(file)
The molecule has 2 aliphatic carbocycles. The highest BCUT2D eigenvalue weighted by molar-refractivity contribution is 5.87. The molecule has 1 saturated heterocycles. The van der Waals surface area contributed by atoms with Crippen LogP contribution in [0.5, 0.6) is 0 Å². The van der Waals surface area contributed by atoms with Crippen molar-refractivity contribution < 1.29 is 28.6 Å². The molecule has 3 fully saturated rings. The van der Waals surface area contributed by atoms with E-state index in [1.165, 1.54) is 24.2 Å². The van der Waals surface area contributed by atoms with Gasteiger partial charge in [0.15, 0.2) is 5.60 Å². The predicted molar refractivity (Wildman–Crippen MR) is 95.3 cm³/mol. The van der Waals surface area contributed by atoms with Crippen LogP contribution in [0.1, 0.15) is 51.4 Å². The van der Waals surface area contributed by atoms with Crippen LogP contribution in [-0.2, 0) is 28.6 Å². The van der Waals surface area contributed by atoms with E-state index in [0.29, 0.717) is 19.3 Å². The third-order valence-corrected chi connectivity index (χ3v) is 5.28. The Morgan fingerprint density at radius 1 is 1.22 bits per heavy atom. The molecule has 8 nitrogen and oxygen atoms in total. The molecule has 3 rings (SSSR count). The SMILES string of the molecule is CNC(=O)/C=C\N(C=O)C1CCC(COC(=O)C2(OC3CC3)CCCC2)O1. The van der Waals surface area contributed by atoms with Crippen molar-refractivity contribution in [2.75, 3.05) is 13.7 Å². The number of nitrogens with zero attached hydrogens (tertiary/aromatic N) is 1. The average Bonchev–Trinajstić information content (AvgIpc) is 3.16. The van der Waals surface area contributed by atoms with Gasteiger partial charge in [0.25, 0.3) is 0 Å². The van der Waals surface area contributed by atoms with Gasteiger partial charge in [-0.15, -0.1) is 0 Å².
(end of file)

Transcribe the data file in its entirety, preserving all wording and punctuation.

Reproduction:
The molecule has 2 aliphatic carbocycles. The highest BCUT2D eigenvalue weighted by molar-refractivity contribution is 5.87. The molecule has 1 saturated heterocycles. The van der Waals surface area contributed by atoms with Crippen LogP contribution in [0.5, 0.6) is 0 Å². The van der Waals surface area contributed by atoms with Crippen molar-refractivity contribution < 1.29 is 28.6 Å². The molecule has 3 fully saturated rings. The van der Waals surface area contributed by atoms with E-state index in [1.165, 1.54) is 24.2 Å². The van der Waals surface area contributed by atoms with Gasteiger partial charge in [0.15, 0.2) is 5.60 Å². The predicted molar refractivity (Wildman–Crippen MR) is 95.3 cm³/mol. The van der Waals surface area contributed by atoms with Crippen LogP contribution in [0.1, 0.15) is 51.4 Å². The van der Waals surface area contributed by atoms with Crippen LogP contribution in [-0.2, 0) is 28.6 Å². The van der Waals surface area contributed by atoms with E-state index in [0.29, 0.717) is 19.3 Å². The third-order valence-corrected chi connectivity index (χ3v) is 5.28. The Morgan fingerprint density at radius 1 is 1.22 bits per heavy atom. The molecule has 8 nitrogen and oxygen atoms in total. The molecule has 3 rings (SSSR count). The SMILES string of the molecule is CNC(=O)/C=C\N(C=O)C1CCC(COC(=O)C2(OC3CC3)CCCC2)O1. The van der Waals surface area contributed by atoms with Crippen molar-refractivity contribution in [2.75, 3.05) is 13.7 Å². The number of nitrogens with zero attached hydrogens (tertiary/aromatic N) is 1. The average Bonchev–Trinajstić information content (AvgIpc) is 3.16. The van der Waals surface area contributed by atoms with Gasteiger partial charge in [0.25, 0.3) is 0 Å². The van der Waals surface area contributed by atoms with Gasteiger partial charge in [-0.15, -0.1) is 0 Å².